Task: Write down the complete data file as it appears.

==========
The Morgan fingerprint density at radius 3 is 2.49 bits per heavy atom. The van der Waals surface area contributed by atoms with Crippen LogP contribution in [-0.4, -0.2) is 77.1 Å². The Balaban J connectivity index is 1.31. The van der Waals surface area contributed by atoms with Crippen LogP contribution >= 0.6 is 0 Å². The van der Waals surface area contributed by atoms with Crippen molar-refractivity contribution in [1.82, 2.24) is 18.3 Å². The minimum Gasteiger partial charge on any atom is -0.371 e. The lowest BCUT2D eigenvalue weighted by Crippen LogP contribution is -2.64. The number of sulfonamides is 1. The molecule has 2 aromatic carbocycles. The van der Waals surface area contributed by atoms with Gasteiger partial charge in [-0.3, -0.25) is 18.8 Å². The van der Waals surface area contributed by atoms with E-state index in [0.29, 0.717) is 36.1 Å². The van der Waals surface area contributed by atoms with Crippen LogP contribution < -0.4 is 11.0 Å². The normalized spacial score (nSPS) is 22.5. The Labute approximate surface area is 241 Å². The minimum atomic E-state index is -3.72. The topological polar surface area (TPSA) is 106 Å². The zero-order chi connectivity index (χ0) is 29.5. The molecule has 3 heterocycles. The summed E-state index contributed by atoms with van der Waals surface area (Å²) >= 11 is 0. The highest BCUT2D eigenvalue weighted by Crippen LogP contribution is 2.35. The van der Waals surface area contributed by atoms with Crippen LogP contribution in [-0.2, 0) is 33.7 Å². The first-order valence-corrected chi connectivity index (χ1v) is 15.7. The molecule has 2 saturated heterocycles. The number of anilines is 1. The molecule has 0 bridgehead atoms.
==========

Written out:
The Morgan fingerprint density at radius 3 is 2.49 bits per heavy atom. The van der Waals surface area contributed by atoms with Crippen LogP contribution in [-0.4, -0.2) is 77.1 Å². The Balaban J connectivity index is 1.31. The van der Waals surface area contributed by atoms with Crippen LogP contribution >= 0.6 is 0 Å². The van der Waals surface area contributed by atoms with Crippen molar-refractivity contribution in [1.82, 2.24) is 18.3 Å². The minimum Gasteiger partial charge on any atom is -0.371 e. The lowest BCUT2D eigenvalue weighted by Crippen LogP contribution is -2.64. The number of sulfonamides is 1. The molecule has 2 aromatic carbocycles. The van der Waals surface area contributed by atoms with Gasteiger partial charge in [-0.3, -0.25) is 18.8 Å². The van der Waals surface area contributed by atoms with E-state index in [0.29, 0.717) is 36.1 Å². The van der Waals surface area contributed by atoms with Crippen LogP contribution < -0.4 is 11.0 Å². The normalized spacial score (nSPS) is 22.5. The Labute approximate surface area is 241 Å². The minimum atomic E-state index is -3.72. The topological polar surface area (TPSA) is 106 Å². The zero-order chi connectivity index (χ0) is 29.5. The molecule has 3 heterocycles. The summed E-state index contributed by atoms with van der Waals surface area (Å²) >= 11 is 0. The highest BCUT2D eigenvalue weighted by Crippen LogP contribution is 2.35. The van der Waals surface area contributed by atoms with Crippen LogP contribution in [-0.2, 0) is 33.7 Å². The first-order valence-corrected chi connectivity index (χ1v) is 15.7. The molecule has 2 saturated heterocycles. The number of anilines is 1. The molecule has 0 bridgehead atoms.